The God who wrote the codes of gravity, formed the voids of space, and dictated the functions of biology put aside the intimate understanding of creation—the knowledge that only the Creator himself had—to make the revelations now mediated in Scripture. From the Higgs boson to galaxy clusters, God knows and knew all that can be known. And yet he would debase himself with frail and primitive understandings of the world in order to convey his love to us.

We ask for Betelgeuse, and our Father in heaven hears us, wants the best for us, and is willing to bend down and reveal part of his amazing plan for the cosmos and humanity. Instead of scoffing at the “antiquated” science that God speaks through, I am humbled at what he was willing to do for the sake of those he loves—and yet still encouraged to delve ever deeper into the world he created and the word he spoke.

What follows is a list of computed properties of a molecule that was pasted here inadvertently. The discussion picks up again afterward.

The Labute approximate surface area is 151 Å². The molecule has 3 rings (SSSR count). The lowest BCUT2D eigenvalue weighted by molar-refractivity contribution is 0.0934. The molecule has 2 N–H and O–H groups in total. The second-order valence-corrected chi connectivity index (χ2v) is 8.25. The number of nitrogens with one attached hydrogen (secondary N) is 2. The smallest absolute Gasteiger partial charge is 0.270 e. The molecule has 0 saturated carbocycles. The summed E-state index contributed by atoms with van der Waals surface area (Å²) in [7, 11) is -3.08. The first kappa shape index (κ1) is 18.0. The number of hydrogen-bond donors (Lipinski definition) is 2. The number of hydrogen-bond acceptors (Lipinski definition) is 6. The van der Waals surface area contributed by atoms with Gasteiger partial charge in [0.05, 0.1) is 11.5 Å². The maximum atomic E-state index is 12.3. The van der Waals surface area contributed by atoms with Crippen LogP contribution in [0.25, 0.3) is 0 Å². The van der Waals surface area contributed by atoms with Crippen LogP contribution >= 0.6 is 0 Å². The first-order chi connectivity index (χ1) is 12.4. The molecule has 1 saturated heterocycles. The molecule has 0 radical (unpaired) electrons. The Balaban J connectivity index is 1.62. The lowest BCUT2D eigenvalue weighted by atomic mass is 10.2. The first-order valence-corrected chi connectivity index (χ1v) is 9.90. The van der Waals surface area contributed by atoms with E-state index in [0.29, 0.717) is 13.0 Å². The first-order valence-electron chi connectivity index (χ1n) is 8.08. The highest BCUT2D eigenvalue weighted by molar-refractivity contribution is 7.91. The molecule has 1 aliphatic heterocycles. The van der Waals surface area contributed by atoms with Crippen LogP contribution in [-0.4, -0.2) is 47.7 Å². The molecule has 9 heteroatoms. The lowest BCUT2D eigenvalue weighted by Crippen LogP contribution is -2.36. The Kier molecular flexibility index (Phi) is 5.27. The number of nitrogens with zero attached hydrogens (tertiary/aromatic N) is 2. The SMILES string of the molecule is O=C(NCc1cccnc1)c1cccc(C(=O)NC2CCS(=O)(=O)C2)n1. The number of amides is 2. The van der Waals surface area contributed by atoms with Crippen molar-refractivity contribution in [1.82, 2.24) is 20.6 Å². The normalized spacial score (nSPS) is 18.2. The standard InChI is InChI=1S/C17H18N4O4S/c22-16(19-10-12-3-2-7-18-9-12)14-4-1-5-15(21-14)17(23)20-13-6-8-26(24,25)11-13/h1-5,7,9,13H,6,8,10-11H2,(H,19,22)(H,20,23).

Reed Metcalf is media relations and communications specialist at Fuller Theological Seminary. He is the editor of the Fuller Blog on Patheos and co-founder of the Fuller Faith and Science Student Group.

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Also in this Issue

Issue 19 / April 2, 2015
  1. Editors’ Note
  2. Back from the Dead? Heard It Before.

    The Bible, history books, and newspapers are full of resurrection stories. But something different happened at Jesus’ tomb. /

  3. Seeds—Small and Mighty

    They’ve done nothing less than transform the planet. /

  4. Good Friday

    ‘A horror of great darkness at broad noon— I, only I.’ /

  5. Wonder on the Web

    Links to amazing stuff /